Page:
Super Bowl LIV Ratings Show Signs of Life Amid Multi-Year Dip

Here's how this year's Super Bowl TV ratings matched up to years past.

Super Bowl TV Ratings 2020
How did the 2020 Super Bowl fare in the ratings? Kevin C. Cox/Getty Images

Last year’s snoozy Super Bowl between the New England Patriots and Los Angeles Rams was the least-watched in a decade. But that low point didn’t seem to have any carry over effect on the 2019 NFL season as the average TV ratings per game actually increased by four percent to 16.5 million compared to 2018. In fact, it was the most-watched regular season since 2016 and the second straight season of ratings improvement. Still, Super Bowl audiences have been shrinking every season since the all-time high of 2015 (114.4 million viewers) and the NFL would like to cap its 100th year celebration on a high note.

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So how did the Kansas City Chiefs’ 31-20 victory over the San Francisco 49ers in Super Bowl LIV fare in the ratings for Fox? The game drew an average of 99.9 million viewers and a 41.7 household ratings, according to The Hollywood Reporter. For comparison, here are the total viewership figures for the past 10 Super Bowls, according to Sports Media Watch.

1) 2010 – NO-IND (CBS) – 106.5 million
2) 2011 – GB-PIT (FOX) – 111.0 million
3) 2012 – NYG-NE (NBC) – 111.4 million
4) 2013 – BAL-SF (CBS) – 108.7 million
5) 2014 – SEA-DEN (FOX) – 112.2 million
6) 2015 – NE-SEA (NBC) – 114.4 million
7) 2016 – DEN-CAR (CBS) – 111.9 million
8) 2017 – NE-ATL (FOX) – 111.3 million
9) 2018 – PHI-NE (NBC) – 103.4 million
10) 2019 – NE-LAR (CBS) – 98.2 million

When accounting for multiplatform-viewing, Sunday night’s big game drew 102 million total viewers.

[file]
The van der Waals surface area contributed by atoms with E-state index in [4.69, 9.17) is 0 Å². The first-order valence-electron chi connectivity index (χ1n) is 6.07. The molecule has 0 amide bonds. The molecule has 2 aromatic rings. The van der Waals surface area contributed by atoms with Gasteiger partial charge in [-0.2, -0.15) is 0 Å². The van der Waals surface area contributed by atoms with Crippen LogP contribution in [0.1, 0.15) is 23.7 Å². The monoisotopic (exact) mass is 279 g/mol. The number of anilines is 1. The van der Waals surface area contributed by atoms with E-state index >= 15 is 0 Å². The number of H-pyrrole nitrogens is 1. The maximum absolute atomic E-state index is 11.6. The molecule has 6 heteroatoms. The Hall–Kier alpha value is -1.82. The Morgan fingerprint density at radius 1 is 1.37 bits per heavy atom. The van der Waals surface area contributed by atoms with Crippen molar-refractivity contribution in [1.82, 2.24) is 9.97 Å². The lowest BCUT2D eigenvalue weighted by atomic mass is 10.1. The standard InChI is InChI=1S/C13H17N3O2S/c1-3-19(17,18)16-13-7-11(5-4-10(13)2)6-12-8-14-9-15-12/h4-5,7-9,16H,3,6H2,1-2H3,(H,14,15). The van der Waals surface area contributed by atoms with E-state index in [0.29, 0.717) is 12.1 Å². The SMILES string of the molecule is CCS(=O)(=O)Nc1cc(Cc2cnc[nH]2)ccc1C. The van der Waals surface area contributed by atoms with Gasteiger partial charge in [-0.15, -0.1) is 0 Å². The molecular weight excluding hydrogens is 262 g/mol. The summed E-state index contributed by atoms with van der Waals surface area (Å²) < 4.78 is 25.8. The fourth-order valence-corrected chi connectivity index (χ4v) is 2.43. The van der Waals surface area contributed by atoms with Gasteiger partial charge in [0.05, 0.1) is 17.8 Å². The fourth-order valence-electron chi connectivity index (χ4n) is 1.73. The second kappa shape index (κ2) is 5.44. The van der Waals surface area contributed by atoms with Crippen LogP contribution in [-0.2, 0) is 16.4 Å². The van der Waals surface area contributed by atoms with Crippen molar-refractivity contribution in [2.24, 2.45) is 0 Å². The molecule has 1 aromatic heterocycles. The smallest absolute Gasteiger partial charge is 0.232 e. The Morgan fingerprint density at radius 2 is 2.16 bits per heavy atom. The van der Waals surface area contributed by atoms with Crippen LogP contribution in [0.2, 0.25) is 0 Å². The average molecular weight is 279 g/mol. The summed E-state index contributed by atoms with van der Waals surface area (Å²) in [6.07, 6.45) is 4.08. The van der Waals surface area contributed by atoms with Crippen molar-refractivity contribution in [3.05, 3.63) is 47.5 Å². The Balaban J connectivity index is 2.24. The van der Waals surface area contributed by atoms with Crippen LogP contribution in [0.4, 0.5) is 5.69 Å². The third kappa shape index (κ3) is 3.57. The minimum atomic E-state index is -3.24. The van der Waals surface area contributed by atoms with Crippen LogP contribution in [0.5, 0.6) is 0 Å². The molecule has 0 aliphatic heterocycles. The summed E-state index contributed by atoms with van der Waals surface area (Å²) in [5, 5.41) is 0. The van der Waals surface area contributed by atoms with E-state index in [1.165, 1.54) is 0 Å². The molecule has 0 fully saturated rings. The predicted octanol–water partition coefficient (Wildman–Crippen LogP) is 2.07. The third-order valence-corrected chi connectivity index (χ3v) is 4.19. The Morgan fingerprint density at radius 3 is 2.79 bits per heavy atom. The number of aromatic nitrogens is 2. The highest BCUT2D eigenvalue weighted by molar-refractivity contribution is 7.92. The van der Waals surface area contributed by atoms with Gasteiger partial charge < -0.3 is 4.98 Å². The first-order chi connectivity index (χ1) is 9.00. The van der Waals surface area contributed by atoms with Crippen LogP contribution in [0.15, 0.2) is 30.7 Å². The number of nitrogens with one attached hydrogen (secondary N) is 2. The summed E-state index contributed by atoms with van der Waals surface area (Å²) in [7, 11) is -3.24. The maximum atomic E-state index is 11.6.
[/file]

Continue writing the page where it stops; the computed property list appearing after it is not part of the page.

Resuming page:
Super Bowl LIV set a record with 30-second ads running for as much as $5.6 million, a 5.5 percent increase over last year’s fees. Fox even added an extra 2.5 minutes of commercial time to the game to accommodate advertiser demand this year as primary inventory sold out back in November, the earliest sellout in a decade. It’s expected that 2020’s big game will top the $412 million total spend by advertisers in 2019. That sound you hear is NFL Commissioner Roger Goodell’s bank account adding a series of zeroes to its tally.

Even among sinking overall viewership recently, the Super Bowl remains America’s most-watched annual event by a wide margin. With the majority of the NFL’s broadcast rights up for grabs following the 2022 season, we’ve speculated whether the league is ready to jump into the deep pockets of streaming. Yet despite yearly gains, over-the-top online NFL viewership remains minimal as compared to the game’s linear audiences, per Sports Media Watch.

1) 2012 – 346,000
 2013 – 508,000
3) 2014 – 531,000
4) 2015 – 973,000
5) 2016 – 1.4 million
6) 2017 – 1.7 million
7) 2018 – 2.0 million
8) 2019 – 2.6 million

As negotiations for the NFL’s lucrative broadcast rights get underway, expect simulcasts through streaming partners such as Amazon Prime Video to continue while the league keeps its primary focus on linear. The concept of streaming is still in its infancy and live-event programming has not yet become a foundational building block of the platform due to a variety of technical factors. But let’s revisit this idea once the NFL’s next broadcast agreement expires years from now. Given the proliferation of streaming services and the ambitious plans to incorporate sports and news into OTT platforms, we may not be too far away.

Super Bowl LIV Ratings Show Signs of Life Amid Multi-Year Dip